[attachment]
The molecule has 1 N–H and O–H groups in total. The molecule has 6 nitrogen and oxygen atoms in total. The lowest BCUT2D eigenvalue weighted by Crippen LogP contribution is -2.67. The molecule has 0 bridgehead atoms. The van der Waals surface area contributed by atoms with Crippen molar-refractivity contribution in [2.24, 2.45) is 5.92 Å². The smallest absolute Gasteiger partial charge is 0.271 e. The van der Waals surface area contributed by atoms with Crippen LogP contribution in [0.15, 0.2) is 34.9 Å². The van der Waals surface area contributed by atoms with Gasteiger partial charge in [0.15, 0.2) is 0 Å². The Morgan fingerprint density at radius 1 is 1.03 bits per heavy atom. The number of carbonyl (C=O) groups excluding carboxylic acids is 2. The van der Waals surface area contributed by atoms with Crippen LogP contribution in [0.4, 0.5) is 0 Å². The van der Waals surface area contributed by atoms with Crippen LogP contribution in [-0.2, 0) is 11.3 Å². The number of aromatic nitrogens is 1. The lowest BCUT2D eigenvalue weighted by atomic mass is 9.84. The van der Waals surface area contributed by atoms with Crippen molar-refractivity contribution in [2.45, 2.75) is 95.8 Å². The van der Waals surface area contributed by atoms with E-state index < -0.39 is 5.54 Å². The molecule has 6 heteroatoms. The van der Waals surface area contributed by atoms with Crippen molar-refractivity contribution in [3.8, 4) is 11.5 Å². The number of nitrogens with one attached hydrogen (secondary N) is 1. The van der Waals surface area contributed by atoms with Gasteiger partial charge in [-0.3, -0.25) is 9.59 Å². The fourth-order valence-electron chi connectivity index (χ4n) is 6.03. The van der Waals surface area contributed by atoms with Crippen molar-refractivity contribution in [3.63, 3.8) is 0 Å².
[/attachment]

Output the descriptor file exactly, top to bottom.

The molecule has 1 N–H and O–H groups in total. The molecule has 6 nitrogen and oxygen atoms in total. The lowest BCUT2D eigenvalue weighted by Crippen LogP contribution is -2.67. The molecule has 0 bridgehead atoms. The van der Waals surface area contributed by atoms with Crippen molar-refractivity contribution in [2.24, 2.45) is 5.92 Å². The smallest absolute Gasteiger partial charge is 0.271 e. The van der Waals surface area contributed by atoms with Crippen LogP contribution in [0.15, 0.2) is 34.9 Å². The van der Waals surface area contributed by atoms with Gasteiger partial charge in [0.15, 0.2) is 0 Å². The Morgan fingerprint density at radius 1 is 1.03 bits per heavy atom. The number of carbonyl (C=O) groups excluding carboxylic acids is 2. The van der Waals surface area contributed by atoms with Crippen LogP contribution in [0.4, 0.5) is 0 Å². The van der Waals surface area contributed by atoms with Crippen LogP contribution in [-0.2, 0) is 11.3 Å². The number of aromatic nitrogens is 1. The lowest BCUT2D eigenvalue weighted by atomic mass is 9.84. The van der Waals surface area contributed by atoms with Crippen molar-refractivity contribution in [2.45, 2.75) is 95.8 Å². The van der Waals surface area contributed by atoms with E-state index < -0.39 is 5.54 Å². The molecule has 6 heteroatoms. The van der Waals surface area contributed by atoms with Crippen molar-refractivity contribution in [3.8, 4) is 11.5 Å². The number of nitrogens with one attached hydrogen (secondary N) is 1. The van der Waals surface area contributed by atoms with Gasteiger partial charge in [-0.3, -0.25) is 9.59 Å². The fourth-order valence-electron chi connectivity index (χ4n) is 6.03. The van der Waals surface area contributed by atoms with Crippen molar-refractivity contribution in [3.63, 3.8) is 0 Å².